After the 1976 Olympics, DeFrantz became a member of the US Olympic Committee (USOC) and practised at a public interest law firm but, in 1979, left to train for the 1980 Moscow Olympics. However, following the Soviet invasion of Afghanistan, the US boycotted the Games. In response, DeFrantz filed an ultimately unsuccessful lawsuit against the US Congress stating that it was an athlete’s choice to compete or not. Despite the unpopularity of this challenge, she was soon working for the USOC, starting with the 1984 Olympic Organising Committee.
In 1986, DeFrantz was chosen to represent the United States on the International Olympic Committee (IOC). In 1997, she was elected as the IOC’s first female Vice-President.
Serving on numerous committees and boards with the IOC, the United States Olympic Committee (USOC), and many other associations, DeFrantz has championed the rights of athletes, women and people of colour. In particular, she is credited with the acceptance of women’s soccer and softball into the Games. The IOC’s summary of DeFrantz’s many appointments, achievements and honours is on their website.
In 2001, with the endorsement of the USOC, DeFrantz had sought to become the President of the International Olympic Committee, but, in some typically opaque IOC manoeuvrings, was eliminated in the first round of voting. Possibly she was considered too interested in sport and too keen on fair play to be in charge of the business that is the Olympic Games.
Back in March, Rosie Mayglothling conversed with DeFrantz in celebration of International Women’s Day for British Rowing and you can read the full interview here.
Aquil Abdullah was the first African American male to qualify for rowing at the Olympics. He was also the first African American rower to win the Diamond Sculls at Henley Royal Regatta in 2000. You can read more about him here.
Abdullah began sculling because he was an American football player who needed a spring sport his senior year of high school and he did not want to run ‘track’. Fortunately, he attended the only public/state school in Washington DC with a rowing programme and he decided to try it out.
Within a few months he was offered a scholarship to row at George Washington University. In 1996, he graduated with a physics degree and also became the first African American to achieve an American national championship rowing title when he won the men’s single sculls at that year’s US Nationals. He repeated the win in 2002.
In 2000, Abdullah missed qualifying for the Sydney Olympic Games by a third of a second, but after his Henley win, he was paired with Henry Nuzum and they began competing in the double sculls.
From 2001 to 2004, the double went to three World Cups and two World Championships and in 2004 it qualified for the Athens Games, making Abdullah the first black American male to row in the Olympics (two African American women had preceded him). The double finished sixth.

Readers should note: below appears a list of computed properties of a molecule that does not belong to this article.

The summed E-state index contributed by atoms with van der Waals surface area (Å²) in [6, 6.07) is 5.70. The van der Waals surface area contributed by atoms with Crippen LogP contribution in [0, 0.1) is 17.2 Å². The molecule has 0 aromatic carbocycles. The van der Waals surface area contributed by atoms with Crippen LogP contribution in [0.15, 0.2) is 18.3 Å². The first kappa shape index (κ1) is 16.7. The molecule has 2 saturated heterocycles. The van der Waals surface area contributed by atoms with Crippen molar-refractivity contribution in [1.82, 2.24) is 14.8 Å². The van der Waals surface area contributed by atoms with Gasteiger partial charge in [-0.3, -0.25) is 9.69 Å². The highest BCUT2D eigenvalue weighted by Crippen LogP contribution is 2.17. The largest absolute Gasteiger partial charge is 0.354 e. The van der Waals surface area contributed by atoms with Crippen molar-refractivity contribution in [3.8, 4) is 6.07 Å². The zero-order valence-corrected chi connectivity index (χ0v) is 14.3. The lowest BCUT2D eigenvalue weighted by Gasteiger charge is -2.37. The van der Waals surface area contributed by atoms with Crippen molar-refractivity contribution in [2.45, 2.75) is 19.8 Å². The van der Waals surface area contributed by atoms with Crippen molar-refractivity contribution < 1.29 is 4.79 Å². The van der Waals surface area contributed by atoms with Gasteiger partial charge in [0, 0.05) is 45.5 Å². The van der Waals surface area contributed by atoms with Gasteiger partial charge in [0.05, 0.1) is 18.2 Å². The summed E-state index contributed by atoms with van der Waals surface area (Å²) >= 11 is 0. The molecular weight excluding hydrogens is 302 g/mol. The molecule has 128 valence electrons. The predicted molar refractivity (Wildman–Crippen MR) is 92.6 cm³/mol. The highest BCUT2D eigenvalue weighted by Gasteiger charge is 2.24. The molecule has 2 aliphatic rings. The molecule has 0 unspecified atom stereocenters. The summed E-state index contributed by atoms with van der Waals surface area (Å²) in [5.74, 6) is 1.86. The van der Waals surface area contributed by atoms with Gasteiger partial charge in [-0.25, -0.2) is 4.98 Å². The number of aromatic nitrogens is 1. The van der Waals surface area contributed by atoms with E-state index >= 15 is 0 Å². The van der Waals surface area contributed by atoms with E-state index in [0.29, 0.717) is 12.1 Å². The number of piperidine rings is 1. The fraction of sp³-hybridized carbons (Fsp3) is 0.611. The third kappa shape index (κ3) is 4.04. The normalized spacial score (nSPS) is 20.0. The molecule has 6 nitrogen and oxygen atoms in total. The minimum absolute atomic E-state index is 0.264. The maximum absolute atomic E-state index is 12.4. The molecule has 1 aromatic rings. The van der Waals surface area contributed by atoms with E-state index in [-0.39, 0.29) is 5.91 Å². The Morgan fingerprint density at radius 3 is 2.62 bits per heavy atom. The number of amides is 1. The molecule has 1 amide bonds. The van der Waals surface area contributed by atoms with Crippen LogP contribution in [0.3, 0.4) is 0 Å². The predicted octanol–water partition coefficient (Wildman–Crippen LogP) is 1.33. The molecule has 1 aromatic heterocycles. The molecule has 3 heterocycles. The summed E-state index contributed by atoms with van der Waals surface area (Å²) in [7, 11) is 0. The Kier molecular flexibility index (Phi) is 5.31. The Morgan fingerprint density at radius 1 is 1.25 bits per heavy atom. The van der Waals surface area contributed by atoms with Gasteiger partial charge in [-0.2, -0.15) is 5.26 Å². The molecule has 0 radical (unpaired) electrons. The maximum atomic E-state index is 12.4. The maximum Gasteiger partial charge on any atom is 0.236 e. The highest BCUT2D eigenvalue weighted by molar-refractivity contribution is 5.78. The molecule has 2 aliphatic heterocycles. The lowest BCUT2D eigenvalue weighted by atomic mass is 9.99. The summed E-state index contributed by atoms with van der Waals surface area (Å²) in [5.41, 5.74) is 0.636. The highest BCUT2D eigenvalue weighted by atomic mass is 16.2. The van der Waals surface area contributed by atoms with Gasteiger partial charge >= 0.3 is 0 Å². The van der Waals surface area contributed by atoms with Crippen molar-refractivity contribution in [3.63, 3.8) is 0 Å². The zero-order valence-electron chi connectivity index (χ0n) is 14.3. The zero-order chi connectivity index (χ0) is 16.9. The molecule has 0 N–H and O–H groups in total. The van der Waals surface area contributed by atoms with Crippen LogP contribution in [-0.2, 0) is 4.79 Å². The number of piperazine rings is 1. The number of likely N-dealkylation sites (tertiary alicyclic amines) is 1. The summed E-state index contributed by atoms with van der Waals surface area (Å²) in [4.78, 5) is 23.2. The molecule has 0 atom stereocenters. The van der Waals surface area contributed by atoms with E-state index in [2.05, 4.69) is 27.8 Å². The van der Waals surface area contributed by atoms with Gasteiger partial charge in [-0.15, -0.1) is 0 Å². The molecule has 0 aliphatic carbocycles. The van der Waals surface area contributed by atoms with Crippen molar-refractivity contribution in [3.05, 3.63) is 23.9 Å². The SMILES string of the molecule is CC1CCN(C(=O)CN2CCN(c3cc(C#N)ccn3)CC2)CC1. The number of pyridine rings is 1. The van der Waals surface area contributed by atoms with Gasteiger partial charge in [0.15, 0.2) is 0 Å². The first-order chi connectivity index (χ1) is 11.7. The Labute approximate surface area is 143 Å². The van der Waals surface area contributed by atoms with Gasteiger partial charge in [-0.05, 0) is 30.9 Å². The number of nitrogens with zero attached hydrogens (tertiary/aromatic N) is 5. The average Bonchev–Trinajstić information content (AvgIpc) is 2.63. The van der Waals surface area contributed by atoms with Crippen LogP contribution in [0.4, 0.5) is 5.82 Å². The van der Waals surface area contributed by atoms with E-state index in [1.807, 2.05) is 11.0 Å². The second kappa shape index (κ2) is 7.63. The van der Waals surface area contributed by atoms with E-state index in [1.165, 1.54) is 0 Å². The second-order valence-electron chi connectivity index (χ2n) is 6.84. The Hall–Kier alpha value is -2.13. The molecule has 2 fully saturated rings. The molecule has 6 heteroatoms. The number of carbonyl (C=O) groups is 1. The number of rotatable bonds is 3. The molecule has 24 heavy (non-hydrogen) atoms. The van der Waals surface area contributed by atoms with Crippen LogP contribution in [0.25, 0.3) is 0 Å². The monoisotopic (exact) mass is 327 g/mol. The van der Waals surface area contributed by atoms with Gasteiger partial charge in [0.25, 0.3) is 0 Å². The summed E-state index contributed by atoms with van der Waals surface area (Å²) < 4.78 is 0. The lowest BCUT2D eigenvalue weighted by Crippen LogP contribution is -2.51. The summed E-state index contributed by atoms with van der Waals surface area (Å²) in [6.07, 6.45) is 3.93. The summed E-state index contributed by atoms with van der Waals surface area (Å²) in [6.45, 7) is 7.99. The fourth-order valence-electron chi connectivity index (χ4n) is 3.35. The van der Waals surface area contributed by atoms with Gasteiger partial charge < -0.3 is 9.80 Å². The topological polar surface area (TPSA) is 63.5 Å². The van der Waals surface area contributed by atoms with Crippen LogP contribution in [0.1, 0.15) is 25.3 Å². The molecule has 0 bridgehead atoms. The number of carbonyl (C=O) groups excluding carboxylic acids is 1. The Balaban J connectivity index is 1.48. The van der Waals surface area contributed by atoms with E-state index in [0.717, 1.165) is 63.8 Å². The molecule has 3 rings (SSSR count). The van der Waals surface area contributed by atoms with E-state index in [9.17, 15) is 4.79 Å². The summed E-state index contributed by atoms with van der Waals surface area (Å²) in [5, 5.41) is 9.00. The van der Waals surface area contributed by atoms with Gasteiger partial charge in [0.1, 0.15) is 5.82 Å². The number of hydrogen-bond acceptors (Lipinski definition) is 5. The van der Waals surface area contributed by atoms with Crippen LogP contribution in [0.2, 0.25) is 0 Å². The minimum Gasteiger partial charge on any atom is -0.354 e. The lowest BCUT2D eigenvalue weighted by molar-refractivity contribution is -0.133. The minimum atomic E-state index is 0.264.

In 2001, Abdullah wrote a thoughtful book, Perfect Balance, in which he questioned where he belonged: in the predominantly white world of the sport that he loved or among other African Americans, most of whom knew little about it?
After Athens, Abdullah retired from the sport aged 31 but, at his home in Boston, he worked with ‘Mandela Crew’, an organisation that gives minority groups opportunities to row. The National Rowing Foundation (a non-profit organisation dedicated to raising funds to support the US National Rowing Teams) announced in June 2020 that he would be one of three new members of their board.
Despite having Washington DC, as his birthplace, being a member of the US Rowing Team and worshipping as a Roman Catholic, Abdullah encountered extreme difficulty in travelling following the 9/11 terrorist attacks in September 2001 and the hasty passing of the so-called Patriot Act.
Were the tall, handsome athlete white, Abdullah would have been considered ‘an all-American boy’ but racial profiling made him a terrorist suspect. Anyone guilty of having a ‘Muslim surname’ would automatically be taken aside at airports for long, in-depth questioning, no matter how many times they had previously been checked.
It once took Abdullah 24-hours to get from Princeton to Seattle and it was suggested that he could have made the trip quicker by rowing.
The journey of people of colour is indeed a slow one.
Normally these articles are only available to British Rowing members but we’re opening them to everyone in celebration of Black History Month 2021.
Find out how you can become a British Rowing member here.